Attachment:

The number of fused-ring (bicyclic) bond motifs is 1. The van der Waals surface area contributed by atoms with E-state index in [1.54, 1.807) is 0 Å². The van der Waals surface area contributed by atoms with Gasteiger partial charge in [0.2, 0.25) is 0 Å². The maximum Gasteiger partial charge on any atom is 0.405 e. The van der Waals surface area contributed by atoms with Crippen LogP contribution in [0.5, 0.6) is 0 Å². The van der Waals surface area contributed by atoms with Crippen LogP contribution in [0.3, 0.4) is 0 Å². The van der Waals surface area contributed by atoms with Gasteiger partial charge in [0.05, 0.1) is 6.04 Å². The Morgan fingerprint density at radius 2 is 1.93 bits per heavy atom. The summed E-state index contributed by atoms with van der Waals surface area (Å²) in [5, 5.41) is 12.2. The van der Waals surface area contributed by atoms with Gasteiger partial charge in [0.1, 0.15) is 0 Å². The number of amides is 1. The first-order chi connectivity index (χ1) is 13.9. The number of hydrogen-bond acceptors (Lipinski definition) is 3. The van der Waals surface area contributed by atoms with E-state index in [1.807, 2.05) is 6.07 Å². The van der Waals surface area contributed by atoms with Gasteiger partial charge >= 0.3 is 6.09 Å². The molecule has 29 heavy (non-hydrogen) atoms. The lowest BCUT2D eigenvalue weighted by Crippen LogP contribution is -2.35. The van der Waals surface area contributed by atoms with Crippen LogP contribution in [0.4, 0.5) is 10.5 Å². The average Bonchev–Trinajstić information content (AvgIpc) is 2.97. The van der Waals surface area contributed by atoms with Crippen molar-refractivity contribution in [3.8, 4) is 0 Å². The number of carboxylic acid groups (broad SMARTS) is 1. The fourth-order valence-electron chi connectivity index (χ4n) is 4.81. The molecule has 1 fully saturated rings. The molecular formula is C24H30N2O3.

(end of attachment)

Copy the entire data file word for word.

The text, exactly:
The number of fused-ring (bicyclic) bond motifs is 1. The van der Waals surface area contributed by atoms with E-state index in [1.54, 1.807) is 0 Å². The van der Waals surface area contributed by atoms with Gasteiger partial charge in [0.2, 0.25) is 0 Å². The maximum Gasteiger partial charge on any atom is 0.405 e. The van der Waals surface area contributed by atoms with Crippen LogP contribution in [0.5, 0.6) is 0 Å². The van der Waals surface area contributed by atoms with Crippen LogP contribution in [0.3, 0.4) is 0 Å². The van der Waals surface area contributed by atoms with Gasteiger partial charge in [0.05, 0.1) is 6.04 Å². The Morgan fingerprint density at radius 2 is 1.93 bits per heavy atom. The summed E-state index contributed by atoms with van der Waals surface area (Å²) in [5, 5.41) is 12.2. The van der Waals surface area contributed by atoms with Gasteiger partial charge in [0.1, 0.15) is 0 Å². The number of amides is 1. The first-order chi connectivity index (χ1) is 13.9. The number of hydrogen-bond acceptors (Lipinski definition) is 3. The van der Waals surface area contributed by atoms with E-state index in [1.807, 2.05) is 6.07 Å². The van der Waals surface area contributed by atoms with Gasteiger partial charge >= 0.3 is 6.09 Å². The molecule has 29 heavy (non-hydrogen) atoms. The lowest BCUT2D eigenvalue weighted by Crippen LogP contribution is -2.35. The van der Waals surface area contributed by atoms with Crippen LogP contribution in [0.4, 0.5) is 10.5 Å². The average Bonchev–Trinajstić information content (AvgIpc) is 2.97. The van der Waals surface area contributed by atoms with Crippen molar-refractivity contribution in [3.8, 4) is 0 Å². The number of carboxylic acid groups (broad SMARTS) is 1. The fourth-order valence-electron chi connectivity index (χ4n) is 4.81. The molecule has 1 fully saturated rings. The molecular formula is C24H30N2O3.